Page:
“It’s heartening to see younger renters express so much confidence in their ability to buy a home in coming years, because today’s renters by necessity are tomorrow’s buyers. Cynics might argue that these results represent no more than youthful exuberance, or perhaps some naiveté, but that’s missing the point. We need this generation to be confident and wanting to buy, regardless of the difficulties they face.”

Actually, the same Zillow survey showed that fully a third of the youngest age group expected home prices to rise by 6 percent per year over the next decade. That’s a pretty upbeat attitude, but if they are trying to buy, they’re shooting at a moving target. And, if wages don’t begin to improve more or if inflation worsens, they’re fighting on two fronts. So being confident and wanting to buy is nice, but there still has to be a down payment, affordable mortgage payments, and a sustainable job to pay them.

We’ll just have to wait and see, but my thoughts are that renting is going to continue to dominate the younger generation’s lifestyle. For investors big and small, buying and properly managing rental properties is still a good strategy. After all, if the younger generations do begin to buy into the market, investors have an asset that’s grown in value and they can always take their profits with a sale.
Dean Graziosi

Weekly Wisdom #274 – Real Estate Enhancement Drugs?

October 12, 2014

The Only enhancement drug you need is already inside of you.. Watch this weekly wisdom and discover what breaking the 4 minute mile has to do with your real …


Weekly Wisdom #182 – Reality TV and Real Estate

October 9, 2014

Visit http://www.deangraziosirealestateevents.com/ Welcome to Dean’s Weekly Video Blog as we talk about how to make profits in today’s real estate market… …


Weekly Video Blog #119 – Success Lessons from… A Toddler?

October 5, 2014

Visit http://www.deangraziosi.net/ Welcome to Dean’s Weekly Video Blog as we talk about how to make profits in today’s real estate market… This week Dean h…


‘Fix & Stay’ Your Way into a New Home

October 4, 2014

We read about it everywhere, and millions watch the reality TV shows on multiple networks about fix & flip real estate investing. It’s fun to see an investor turn an ugly duckling home into a swan and make a profit doing it. As with any “reality” television show, there are some behind-the-scenes things going on that help them in their profitability, such as getting material discounts for mentioning where the materials were purchased. But, fix & flip is still a viable real estate investment opportunity, even if you’re not a TV star.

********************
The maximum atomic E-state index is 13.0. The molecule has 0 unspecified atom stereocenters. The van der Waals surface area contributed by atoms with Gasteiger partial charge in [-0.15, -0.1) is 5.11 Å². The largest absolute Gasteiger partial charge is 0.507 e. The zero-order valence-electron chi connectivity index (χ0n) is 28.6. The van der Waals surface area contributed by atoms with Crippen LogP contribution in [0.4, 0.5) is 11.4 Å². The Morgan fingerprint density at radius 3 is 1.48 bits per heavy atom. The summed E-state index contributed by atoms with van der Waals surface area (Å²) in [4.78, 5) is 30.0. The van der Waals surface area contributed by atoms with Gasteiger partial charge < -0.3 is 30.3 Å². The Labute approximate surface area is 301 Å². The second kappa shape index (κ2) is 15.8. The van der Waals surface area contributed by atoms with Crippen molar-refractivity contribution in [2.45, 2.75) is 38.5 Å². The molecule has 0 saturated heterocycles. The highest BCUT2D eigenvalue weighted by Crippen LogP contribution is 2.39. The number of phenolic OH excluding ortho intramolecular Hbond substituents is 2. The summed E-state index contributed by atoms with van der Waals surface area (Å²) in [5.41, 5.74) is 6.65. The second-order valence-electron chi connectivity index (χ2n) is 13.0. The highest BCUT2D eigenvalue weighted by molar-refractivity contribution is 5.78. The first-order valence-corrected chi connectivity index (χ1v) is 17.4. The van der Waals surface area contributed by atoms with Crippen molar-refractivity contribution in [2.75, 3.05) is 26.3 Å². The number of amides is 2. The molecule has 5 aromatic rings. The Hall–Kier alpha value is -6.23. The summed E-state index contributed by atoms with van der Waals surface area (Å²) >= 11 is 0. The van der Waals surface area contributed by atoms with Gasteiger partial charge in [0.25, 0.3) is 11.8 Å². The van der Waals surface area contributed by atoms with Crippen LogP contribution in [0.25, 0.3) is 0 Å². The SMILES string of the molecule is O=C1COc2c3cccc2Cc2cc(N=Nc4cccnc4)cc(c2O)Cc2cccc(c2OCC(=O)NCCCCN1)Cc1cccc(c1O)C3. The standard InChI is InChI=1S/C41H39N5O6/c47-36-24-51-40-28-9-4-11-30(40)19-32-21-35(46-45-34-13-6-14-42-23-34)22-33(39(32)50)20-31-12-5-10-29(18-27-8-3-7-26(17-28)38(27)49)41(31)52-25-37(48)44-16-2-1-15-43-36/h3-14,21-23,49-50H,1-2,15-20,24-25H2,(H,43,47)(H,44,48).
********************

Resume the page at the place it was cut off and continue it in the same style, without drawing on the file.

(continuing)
But, it’s getting a little more difficult these days, as foreclosure inventories are shrinking and prices are rising. The investor must sharpen their pencil, cut the very best purchase deal they can, and then really “work the numbers” in the rehab part of the job. Some are backing away from fix & flip and moving into rental property investing or other real estate opportunities. There is a big opening here for the retail buyer to use a “fix & stay” strategy to move into a home that’s customized for their needs and a bargain buy as well.

You’re going to become a self-investing home buyer by locating the right foreclosure or distressed home that needs work. You’ll be choosing a home in an area you like and with the basic features you want, but it is in need of significant work to make it a livable home. Regular mortgage lenders won’t finance homes unless they’re already repaired and ready for move-in, so you’ll need to take a different approach.